Studies continue to show a significant gap between how employers perceive the effectiveness of their retirement plans and how employees feel about their own retirement readiness. Recently the Employee Benefit Research Institute 2016 Retirement Confidence Survey found that although worker confidence has grown since 2009, there is still a long way to go before U.S. workers believe they are ready to retire. Only 42% of those surveyed reported being somewhat confident about having enough money for a comfortable retirement. As we discussed in a previous post, employers can help bridge the retirement readiness gap through employee education. But that shouldn’t be the only strategy they use. Employers can also utilize the following tactics to help increase employee participation in retirement plans:
1. Automatic Enrollment. In 2006 the Pension Protection Act was passed allowing employers to automatically enroll all eligible participants in their offered retirement plan. Automatic enrollment means that employees need to effectively opt out of the plan otherwise they will be signed up and a certain percentage of their salary will be contributed to the offered retirement plan. After a very enthusiastic start, the use of automatic enrollment has waned. A recent survey by the Society of Human Resource Management found that less than 40% of employers are now utilizing this design. The most frequent reason we hear is that employers are afraid it will upset employees and they are worried that employees will complain or even sue them for taking money out of their paychecks. However, according to a Transamerica survey, over 71% of workers found the automatic enrollment appealing. The US Government Accountability Office estimated that this simple procedure could lead to employees having their retirement income rise by 5 % overall.
2. Automatic Escalation. In this technique a participant’s contribution to the retirement plan would be automatically increased by a certain percentage or amount over a specified period of time thereby increasing the amount of money they are contributing to the plan. This technique recognizes most employee’s compensation rises as they stay employed, which gives them more money to contribute as they are getting closer to their presumed retirement. Again the 2006 Act permitted this strategy, but it too has seen its use decrease to just under 20%. The same fears that we hear from employers about auto-enrolment are echoed when it comes to auto-escalation. But once again, the Transamerica survey shows that over two-thirds of those surveyed liked the idea because it gave them one less thing to have to do.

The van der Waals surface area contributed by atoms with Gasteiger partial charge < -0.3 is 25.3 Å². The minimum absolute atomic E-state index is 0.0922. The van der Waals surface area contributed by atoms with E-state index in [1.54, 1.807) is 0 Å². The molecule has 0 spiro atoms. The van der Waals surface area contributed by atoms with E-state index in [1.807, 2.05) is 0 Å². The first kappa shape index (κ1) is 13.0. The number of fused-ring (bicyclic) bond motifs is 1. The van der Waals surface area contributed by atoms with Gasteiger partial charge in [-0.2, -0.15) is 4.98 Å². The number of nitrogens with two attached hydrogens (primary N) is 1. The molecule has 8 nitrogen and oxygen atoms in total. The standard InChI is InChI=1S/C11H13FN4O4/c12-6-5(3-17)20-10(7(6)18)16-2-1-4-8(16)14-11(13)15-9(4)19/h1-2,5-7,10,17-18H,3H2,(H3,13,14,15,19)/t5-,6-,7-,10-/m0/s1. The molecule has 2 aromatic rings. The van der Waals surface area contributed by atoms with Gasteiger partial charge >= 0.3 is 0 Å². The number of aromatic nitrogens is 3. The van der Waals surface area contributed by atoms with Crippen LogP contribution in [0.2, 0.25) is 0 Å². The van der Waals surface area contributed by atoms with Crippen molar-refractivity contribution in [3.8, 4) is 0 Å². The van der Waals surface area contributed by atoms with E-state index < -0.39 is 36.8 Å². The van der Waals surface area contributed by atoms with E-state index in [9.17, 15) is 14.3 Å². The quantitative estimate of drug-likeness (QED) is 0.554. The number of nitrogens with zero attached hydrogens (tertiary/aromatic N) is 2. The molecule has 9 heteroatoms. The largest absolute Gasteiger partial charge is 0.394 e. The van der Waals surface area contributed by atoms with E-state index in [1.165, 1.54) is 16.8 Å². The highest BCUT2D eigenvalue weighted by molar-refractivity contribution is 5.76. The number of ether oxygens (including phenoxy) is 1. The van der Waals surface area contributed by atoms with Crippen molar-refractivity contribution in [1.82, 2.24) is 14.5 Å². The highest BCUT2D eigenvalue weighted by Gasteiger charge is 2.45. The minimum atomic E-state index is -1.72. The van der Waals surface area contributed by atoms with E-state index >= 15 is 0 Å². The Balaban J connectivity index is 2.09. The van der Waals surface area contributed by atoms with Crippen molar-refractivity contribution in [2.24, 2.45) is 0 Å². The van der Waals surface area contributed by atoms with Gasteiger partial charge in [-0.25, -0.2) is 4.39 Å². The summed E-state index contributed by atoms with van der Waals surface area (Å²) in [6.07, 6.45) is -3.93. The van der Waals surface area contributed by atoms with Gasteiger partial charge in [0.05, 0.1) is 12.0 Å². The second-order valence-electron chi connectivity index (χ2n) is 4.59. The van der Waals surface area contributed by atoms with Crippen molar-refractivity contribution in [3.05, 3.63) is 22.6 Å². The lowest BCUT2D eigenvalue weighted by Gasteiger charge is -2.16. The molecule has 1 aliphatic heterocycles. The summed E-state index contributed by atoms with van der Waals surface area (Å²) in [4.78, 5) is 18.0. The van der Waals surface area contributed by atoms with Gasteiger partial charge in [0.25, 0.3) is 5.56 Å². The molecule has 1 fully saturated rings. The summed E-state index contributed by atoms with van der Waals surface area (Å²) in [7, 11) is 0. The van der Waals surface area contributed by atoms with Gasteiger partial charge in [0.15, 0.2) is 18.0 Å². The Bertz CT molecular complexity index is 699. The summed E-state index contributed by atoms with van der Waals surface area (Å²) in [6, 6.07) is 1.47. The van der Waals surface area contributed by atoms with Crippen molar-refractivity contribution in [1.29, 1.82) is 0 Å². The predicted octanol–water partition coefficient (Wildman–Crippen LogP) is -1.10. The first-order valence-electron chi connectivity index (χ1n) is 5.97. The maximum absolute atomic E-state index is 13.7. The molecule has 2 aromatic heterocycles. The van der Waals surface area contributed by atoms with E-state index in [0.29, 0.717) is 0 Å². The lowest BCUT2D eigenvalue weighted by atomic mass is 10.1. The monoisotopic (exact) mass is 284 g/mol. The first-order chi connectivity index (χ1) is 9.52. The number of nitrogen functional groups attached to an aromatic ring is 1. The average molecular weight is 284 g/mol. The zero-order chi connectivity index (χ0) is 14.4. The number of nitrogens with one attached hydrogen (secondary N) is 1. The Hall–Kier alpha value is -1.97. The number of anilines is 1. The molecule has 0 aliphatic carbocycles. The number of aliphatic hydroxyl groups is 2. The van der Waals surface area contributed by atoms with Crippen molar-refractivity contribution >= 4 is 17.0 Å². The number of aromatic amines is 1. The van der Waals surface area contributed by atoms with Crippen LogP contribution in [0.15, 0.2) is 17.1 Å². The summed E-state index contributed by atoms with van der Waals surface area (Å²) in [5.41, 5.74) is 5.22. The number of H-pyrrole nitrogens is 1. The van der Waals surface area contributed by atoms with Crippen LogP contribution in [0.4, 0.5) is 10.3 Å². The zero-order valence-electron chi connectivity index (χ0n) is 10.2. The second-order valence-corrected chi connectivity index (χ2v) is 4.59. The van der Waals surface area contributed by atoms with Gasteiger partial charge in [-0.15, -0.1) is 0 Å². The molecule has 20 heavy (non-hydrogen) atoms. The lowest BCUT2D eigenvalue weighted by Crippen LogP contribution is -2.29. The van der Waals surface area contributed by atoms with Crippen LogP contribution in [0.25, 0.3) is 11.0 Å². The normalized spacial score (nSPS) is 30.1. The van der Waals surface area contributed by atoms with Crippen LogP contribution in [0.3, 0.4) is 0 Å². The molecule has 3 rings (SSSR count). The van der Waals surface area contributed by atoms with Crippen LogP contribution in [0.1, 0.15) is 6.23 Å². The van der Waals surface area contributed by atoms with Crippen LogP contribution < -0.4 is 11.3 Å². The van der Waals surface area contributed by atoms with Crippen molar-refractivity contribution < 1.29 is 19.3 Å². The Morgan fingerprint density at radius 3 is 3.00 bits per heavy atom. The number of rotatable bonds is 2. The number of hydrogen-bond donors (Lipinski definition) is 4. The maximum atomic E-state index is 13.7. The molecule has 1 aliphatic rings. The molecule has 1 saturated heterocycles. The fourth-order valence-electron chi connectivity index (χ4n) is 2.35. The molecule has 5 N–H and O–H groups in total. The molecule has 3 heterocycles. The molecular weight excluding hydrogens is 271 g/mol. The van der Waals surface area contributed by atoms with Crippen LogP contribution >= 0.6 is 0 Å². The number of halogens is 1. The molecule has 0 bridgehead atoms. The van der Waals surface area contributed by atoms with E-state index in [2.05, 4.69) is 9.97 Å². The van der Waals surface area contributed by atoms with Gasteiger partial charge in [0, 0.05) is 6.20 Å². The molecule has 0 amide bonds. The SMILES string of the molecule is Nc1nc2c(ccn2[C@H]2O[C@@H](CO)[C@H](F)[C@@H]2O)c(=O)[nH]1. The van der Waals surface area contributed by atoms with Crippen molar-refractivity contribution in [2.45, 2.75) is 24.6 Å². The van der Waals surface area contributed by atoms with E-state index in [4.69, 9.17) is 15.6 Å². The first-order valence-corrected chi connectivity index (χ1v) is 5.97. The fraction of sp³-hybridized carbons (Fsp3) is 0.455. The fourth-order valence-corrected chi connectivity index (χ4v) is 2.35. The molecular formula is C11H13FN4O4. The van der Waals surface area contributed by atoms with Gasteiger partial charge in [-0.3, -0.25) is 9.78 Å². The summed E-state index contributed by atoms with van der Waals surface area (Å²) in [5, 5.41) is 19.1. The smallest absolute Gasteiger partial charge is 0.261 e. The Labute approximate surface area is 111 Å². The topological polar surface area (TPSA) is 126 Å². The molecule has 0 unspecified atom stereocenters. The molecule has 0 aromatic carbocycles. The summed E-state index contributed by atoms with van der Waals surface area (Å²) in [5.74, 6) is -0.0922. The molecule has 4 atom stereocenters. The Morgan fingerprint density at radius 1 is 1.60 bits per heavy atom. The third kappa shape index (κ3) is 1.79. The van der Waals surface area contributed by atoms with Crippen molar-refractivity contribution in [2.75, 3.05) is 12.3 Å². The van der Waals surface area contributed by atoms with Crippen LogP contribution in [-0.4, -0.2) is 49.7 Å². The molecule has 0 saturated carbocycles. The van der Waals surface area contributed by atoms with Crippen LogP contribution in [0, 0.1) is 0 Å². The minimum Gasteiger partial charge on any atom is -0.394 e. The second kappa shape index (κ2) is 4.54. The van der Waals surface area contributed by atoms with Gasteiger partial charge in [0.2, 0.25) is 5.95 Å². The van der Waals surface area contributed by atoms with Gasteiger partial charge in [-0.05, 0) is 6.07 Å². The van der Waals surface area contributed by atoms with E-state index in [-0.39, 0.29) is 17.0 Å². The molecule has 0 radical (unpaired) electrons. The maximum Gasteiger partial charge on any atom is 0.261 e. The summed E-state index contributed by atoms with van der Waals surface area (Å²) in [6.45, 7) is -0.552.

3. Automatic Default Investment. In this strategy, the plan sponsor chooses an investment account for the participant if the participant does not choose one. Many employers in the past chose the cash option because the participant would be able to feel assured that they would not lose their investment. However, survey after survey has shown that both bond and equity returns have historically beaten cash. Therefore, more and more sponsors are utilizing a balanced investment account as a default. Some have even looked toward utilizing target date funds matching the participants’ date of birth to their expected date of retirement to choose an appropriate target date option. With the selection of these non-cash investment options, participants have a historically better chance of improving their potential retirement income.
4. Automatic Rebalance. Under such a scenario, a participant’s investments would be rebalanced at a certain period of time – usually annually – to bring his/her investment percentages back to the preselected percentages which the participant set up at the time of choosing this technique. By performing this service, the participant’s accounts would then be automatically reset so that the proceeds from those assets that grew above their intended target percentage would be used to buy assets which have fallen below their target percentage. Although this might initially be counter intuitive, it has the effect of helping participants to avoid the common mistake of following the herd and buying assets when things are going up and selling them when the markets fall. By sticking to a plan, investment percentage participants are more likely to “Buy Low and Sell High.”
By taking these small steps in combination with a renewed education process, we can help employees bridge the retirement readiness gap and plan for a comfortable retirement.
Does your company have a 401k plan or is looking into offering one? Contact us for a consultation.